|— Comune —|
|Città di Corleone|
|• Mayor||Leoluchina Savona|
|• Total||229 km2 (88 sq mi)|
|Elevation||600 m (2,000 ft)|
|Population (31 December 2010)|
|• Density||50/km2 ( 130/sq mi)|
|Time zone||CET (UTC+1)|
|• Summer (DST)||CEST (UTC+2)|
|Patron saint||St. Leoluca|
It is known primarily as the birthplace of several Mafia bosses, some fictional, such as The Godfather's Vito (Andolini) Corleone, and some real, such as Jack Dragna, Giuseppe Morello, Michele Navarra, Luciano Leggio, Leoluca Bagarella, Salvatore Riina and Bernardo Provenzano.
The local mafia clan, the Corleonesi, led the Mafia in the 1980s and 1990s, and were the most violent and ruthless Mafia clan ever to take control of the organization.
Uncertain is the etymology of the name, which underwent various modifications from the Ancient Greek Kouroullounè to the Arabic Kurulliùn\Qurlayun of the Emirate of Sicily, from Latin Curilionum to the Norman Coraigliòn, from the Aragonese Conillon, Coriglione from which the Sicilian Cunigghiuni originated. The modern name ascend from 1556.
A lookout tower built between the 11th and 12th century, known as Saracena, still stands. The view from the tower includes the Cascata delle Due Rocche, a sheer drop following the path of the Corleone river.
At one time the town was surrounded by defensive walls that connected the Castello Soprano and Castello Sottano. The latter is better preserved than the Soprano, but it cannot be visited since it serves as a Franciscan retreat.
Corleone was known as "Courageous Civitas" because of its position on the front line in all wars fought in Sicily. Halfway between Palermo and Agrigento, the town controlled one of the main arteries and was therefore one of the most strategic locations on the island.
Corleone was largely repopulated by Ghibellines from Alessandria (modern Piedmont), Brescia and elsewhere - "Lombards" led by one Oddone de Camerana - when it became obvious that emperor Frederick II of Sicily could not prevail over the Guelph-leaning Lombard communes in the middle of the 13th century.
Corleone became a royal property around the end of the 14th century, and later passed into the feudal holdings of Federico Ventimiglia.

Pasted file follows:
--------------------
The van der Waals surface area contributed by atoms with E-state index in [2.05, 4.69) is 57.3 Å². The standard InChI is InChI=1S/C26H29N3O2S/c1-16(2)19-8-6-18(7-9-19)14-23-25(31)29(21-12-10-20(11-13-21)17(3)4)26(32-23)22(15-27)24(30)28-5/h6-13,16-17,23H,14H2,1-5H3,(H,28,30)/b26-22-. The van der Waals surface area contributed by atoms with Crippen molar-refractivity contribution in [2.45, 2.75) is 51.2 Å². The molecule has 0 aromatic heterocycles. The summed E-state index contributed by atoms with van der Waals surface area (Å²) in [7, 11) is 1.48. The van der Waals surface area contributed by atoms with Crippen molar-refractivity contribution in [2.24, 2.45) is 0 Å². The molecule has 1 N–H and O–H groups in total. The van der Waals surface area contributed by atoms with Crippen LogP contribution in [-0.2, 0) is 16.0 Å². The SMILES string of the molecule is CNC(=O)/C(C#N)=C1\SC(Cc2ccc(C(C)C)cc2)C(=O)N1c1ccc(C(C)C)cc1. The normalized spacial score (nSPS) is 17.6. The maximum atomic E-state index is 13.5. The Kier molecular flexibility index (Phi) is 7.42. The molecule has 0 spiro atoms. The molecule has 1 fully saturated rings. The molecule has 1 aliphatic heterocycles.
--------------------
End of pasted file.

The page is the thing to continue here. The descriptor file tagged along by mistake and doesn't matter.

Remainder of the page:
Remarkable demographic growth was reported in the 15th and 16th centuries, following the arrival of several religious orders.
Main sights 
The Chiesa Madre ("Mother Church"), dedicated to the 4th Century French Bishop St. Martin of Tours, was started in the late 14th century. Its appearance today has been influenced by numerous changes and renovations. Its interior has a nave and aisles divided into various chapels containing precious artwork, including a wooden statue representing San Filippo d'Agira from the 17th century, a statue representing San Biagio (Saint Blaise) (16th century), and a fine marble panel depicting the Baptism of Christ from this same period.
The Chiesa dell'Addolorata is a church of the 18th century, dedicated to the Basilian abbot and patron saint San Leoluca, the Chiesa di Santa Rosalia, and the small Sant'Andrea (the latter two from the 17th century), all with important frescoes and paintings, are notable landmarks. The Santuario della Madonna del Rosario di Tagliavia, a religious building from the 19th century, is now a destination for pilgrims on Ascension Day.
Corleone today 
The most notable recent event in Corleone was the arrest in 2006 of Bernardo Provenzano, "Boss of Bosses", who had been in hiding for more than 40 years. This gave rise to much celebration. "Liberation Day" on April 11 (the date of Provenzano's capture) and naming a street "11 Aprile" shows just how much the arrest has affected Corleone. Gaetano Riina, Corleone's recent mob boss, was arrested on July 1, 2011.
The former mayor of Corleone, Nino Iannazzo, is a direct descendant of Cardinal Antonio "Bognor" Iannazzo (1476-?) of Catanzaro and Palermo, an associate and political ally of Pope Alexander VI and Cesare Borgia, who disappeared under mysterious circumstances after a shipwreck off the coast of West Africa in 1512.
In literature and film 
The name of the town was used as the adopted surname of the title character in Mario Puzo's book and Francis Ford Coppola's film The Godfather. In the novel, Vito Andolini emigrates from the village of Corleone. In the theatrical release of The Godfather, Part II, young Vito is assigned the Corleone surname while passing through immigration at Ellis Island. Shy and unable to speak English, Vito is unable to respond when asked for his proper name and is given the last name Corleone by an immigration official. Throughout the film series, various members of the Corleone family visit the town. Michael Corleone is played by Al Pacino, whose real-life maternal grandparents were Corleonese.
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See also